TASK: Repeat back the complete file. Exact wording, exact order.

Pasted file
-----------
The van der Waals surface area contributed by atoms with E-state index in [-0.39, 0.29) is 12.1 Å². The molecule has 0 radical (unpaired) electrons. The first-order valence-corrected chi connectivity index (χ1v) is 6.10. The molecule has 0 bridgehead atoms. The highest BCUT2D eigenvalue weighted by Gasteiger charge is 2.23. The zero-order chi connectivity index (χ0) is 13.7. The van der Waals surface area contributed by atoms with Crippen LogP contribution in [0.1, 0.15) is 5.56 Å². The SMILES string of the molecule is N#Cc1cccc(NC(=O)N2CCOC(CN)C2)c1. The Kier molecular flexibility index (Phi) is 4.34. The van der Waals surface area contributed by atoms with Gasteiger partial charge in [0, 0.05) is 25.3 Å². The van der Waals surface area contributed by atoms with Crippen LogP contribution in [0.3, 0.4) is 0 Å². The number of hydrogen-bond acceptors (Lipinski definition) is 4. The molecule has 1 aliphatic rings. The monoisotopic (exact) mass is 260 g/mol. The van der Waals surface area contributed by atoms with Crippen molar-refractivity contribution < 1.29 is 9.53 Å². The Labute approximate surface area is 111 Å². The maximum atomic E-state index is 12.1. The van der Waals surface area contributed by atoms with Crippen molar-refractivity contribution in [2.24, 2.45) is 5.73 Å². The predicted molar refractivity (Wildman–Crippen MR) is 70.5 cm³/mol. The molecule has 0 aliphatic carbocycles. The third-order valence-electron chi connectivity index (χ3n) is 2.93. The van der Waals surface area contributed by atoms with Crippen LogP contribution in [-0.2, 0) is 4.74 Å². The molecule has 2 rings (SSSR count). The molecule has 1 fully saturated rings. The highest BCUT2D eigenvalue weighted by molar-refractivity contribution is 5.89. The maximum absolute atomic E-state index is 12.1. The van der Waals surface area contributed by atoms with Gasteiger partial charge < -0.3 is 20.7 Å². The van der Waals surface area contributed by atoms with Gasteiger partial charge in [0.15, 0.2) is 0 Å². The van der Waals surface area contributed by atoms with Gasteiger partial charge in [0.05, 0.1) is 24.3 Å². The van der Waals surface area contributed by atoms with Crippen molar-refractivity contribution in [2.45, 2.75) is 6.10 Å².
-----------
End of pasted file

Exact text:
The van der Waals surface area contributed by atoms with E-state index in [-0.39, 0.29) is 12.1 Å². The molecule has 0 radical (unpaired) electrons. The first-order valence-corrected chi connectivity index (χ1v) is 6.10. The molecule has 0 bridgehead atoms. The highest BCUT2D eigenvalue weighted by Gasteiger charge is 2.23. The zero-order chi connectivity index (χ0) is 13.7. The van der Waals surface area contributed by atoms with Crippen LogP contribution in [0.1, 0.15) is 5.56 Å². The SMILES string of the molecule is N#Cc1cccc(NC(=O)N2CCOC(CN)C2)c1. The Kier molecular flexibility index (Phi) is 4.34. The van der Waals surface area contributed by atoms with Gasteiger partial charge in [0, 0.05) is 25.3 Å². The van der Waals surface area contributed by atoms with Crippen LogP contribution in [0.3, 0.4) is 0 Å². The number of hydrogen-bond acceptors (Lipinski definition) is 4. The molecule has 1 aliphatic rings. The monoisotopic (exact) mass is 260 g/mol. The van der Waals surface area contributed by atoms with Crippen molar-refractivity contribution < 1.29 is 9.53 Å². The Labute approximate surface area is 111 Å². The maximum atomic E-state index is 12.1. The van der Waals surface area contributed by atoms with Crippen molar-refractivity contribution in [2.24, 2.45) is 5.73 Å². The predicted molar refractivity (Wildman–Crippen MR) is 70.5 cm³/mol. The molecule has 0 aliphatic carbocycles. The third-order valence-electron chi connectivity index (χ3n) is 2.93. The van der Waals surface area contributed by atoms with Crippen LogP contribution in [-0.2, 0) is 4.74 Å². The molecule has 2 rings (SSSR count). The molecule has 1 fully saturated rings. The highest BCUT2D eigenvalue weighted by molar-refractivity contribution is 5.89. The maximum absolute atomic E-state index is 12.1. The van der Waals surface area contributed by atoms with Gasteiger partial charge < -0.3 is 20.7 Å². The van der Waals surface area contributed by atoms with Gasteiger partial charge in [0.15, 0.2) is 0 Å². The van der Waals surface area contributed by atoms with Gasteiger partial charge in [0.05, 0.1) is 24.3 Å². The van der Waals surface area contributed by atoms with Crippen molar-refractivity contribution in [2.45, 2.75) is 6.10 Å².